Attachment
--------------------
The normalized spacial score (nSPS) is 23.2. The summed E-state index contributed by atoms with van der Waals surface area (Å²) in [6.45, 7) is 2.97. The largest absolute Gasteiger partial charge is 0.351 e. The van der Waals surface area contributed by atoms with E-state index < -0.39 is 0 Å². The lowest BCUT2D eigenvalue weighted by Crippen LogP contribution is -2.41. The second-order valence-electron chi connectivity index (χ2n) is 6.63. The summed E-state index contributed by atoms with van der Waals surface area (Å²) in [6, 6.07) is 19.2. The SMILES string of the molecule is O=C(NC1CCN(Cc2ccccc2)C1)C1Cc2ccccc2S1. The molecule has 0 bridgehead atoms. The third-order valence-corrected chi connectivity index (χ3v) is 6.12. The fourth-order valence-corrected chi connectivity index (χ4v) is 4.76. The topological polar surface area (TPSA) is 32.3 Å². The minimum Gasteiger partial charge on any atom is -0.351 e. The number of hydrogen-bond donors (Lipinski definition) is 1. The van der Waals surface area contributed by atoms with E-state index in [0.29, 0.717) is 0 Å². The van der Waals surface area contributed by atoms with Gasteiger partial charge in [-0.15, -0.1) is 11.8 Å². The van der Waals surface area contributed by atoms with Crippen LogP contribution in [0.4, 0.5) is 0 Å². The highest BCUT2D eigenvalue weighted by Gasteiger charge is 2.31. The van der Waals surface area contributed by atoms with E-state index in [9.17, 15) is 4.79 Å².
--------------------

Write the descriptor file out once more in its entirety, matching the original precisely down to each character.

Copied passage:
The normalized spacial score (nSPS) is 23.2. The summed E-state index contributed by atoms with van der Waals surface area (Å²) in [6.45, 7) is 2.97. The largest absolute Gasteiger partial charge is 0.351 e. The van der Waals surface area contributed by atoms with E-state index < -0.39 is 0 Å². The lowest BCUT2D eigenvalue weighted by Crippen LogP contribution is -2.41. The second-order valence-electron chi connectivity index (χ2n) is 6.63. The summed E-state index contributed by atoms with van der Waals surface area (Å²) in [6, 6.07) is 19.2. The SMILES string of the molecule is O=C(NC1CCN(Cc2ccccc2)C1)C1Cc2ccccc2S1. The molecule has 0 bridgehead atoms. The third-order valence-corrected chi connectivity index (χ3v) is 6.12. The fourth-order valence-corrected chi connectivity index (χ4v) is 4.76. The topological polar surface area (TPSA) is 32.3 Å². The minimum Gasteiger partial charge on any atom is -0.351 e. The number of hydrogen-bond donors (Lipinski definition) is 1. The van der Waals surface area contributed by atoms with E-state index in [0.29, 0.717) is 0 Å². The van der Waals surface area contributed by atoms with Gasteiger partial charge in [-0.15, -0.1) is 11.8 Å². The van der Waals surface area contributed by atoms with Crippen LogP contribution in [0.4, 0.5) is 0 Å². The highest BCUT2D eigenvalue weighted by Gasteiger charge is 2.31. The van der Waals surface area contributed by atoms with E-state index in [9.17, 15) is 4.79 Å².